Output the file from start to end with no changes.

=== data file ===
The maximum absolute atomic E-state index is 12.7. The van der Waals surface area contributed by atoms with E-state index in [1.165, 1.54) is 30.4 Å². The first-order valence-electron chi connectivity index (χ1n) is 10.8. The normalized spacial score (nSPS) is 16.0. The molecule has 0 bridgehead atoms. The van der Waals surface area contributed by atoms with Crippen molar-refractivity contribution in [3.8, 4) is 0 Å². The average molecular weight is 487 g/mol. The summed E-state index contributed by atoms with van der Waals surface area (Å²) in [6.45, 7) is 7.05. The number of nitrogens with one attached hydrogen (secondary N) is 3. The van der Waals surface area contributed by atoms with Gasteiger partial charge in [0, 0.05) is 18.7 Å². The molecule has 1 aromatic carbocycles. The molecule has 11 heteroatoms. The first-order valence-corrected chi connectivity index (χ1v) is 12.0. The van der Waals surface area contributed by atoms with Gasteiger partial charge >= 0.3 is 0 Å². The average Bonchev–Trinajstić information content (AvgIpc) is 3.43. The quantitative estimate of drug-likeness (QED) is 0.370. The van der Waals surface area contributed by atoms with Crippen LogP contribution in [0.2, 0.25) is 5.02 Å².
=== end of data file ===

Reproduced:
The maximum absolute atomic E-state index is 12.7. The van der Waals surface area contributed by atoms with E-state index in [1.165, 1.54) is 30.4 Å². The first-order valence-electron chi connectivity index (χ1n) is 10.8. The normalized spacial score (nSPS) is 16.0. The molecule has 0 bridgehead atoms. The van der Waals surface area contributed by atoms with Crippen molar-refractivity contribution in [3.8, 4) is 0 Å². The average molecular weight is 487 g/mol. The summed E-state index contributed by atoms with van der Waals surface area (Å²) in [6.45, 7) is 7.05. The number of nitrogens with one attached hydrogen (secondary N) is 3. The van der Waals surface area contributed by atoms with Gasteiger partial charge in [0, 0.05) is 18.7 Å². The molecule has 1 aromatic carbocycles. The molecule has 11 heteroatoms. The first-order valence-corrected chi connectivity index (χ1v) is 12.0. The van der Waals surface area contributed by atoms with Gasteiger partial charge >= 0.3 is 0 Å². The average Bonchev–Trinajstić information content (AvgIpc) is 3.43. The quantitative estimate of drug-likeness (QED) is 0.370. The van der Waals surface area contributed by atoms with Crippen LogP contribution in [0.2, 0.25) is 5.02 Å².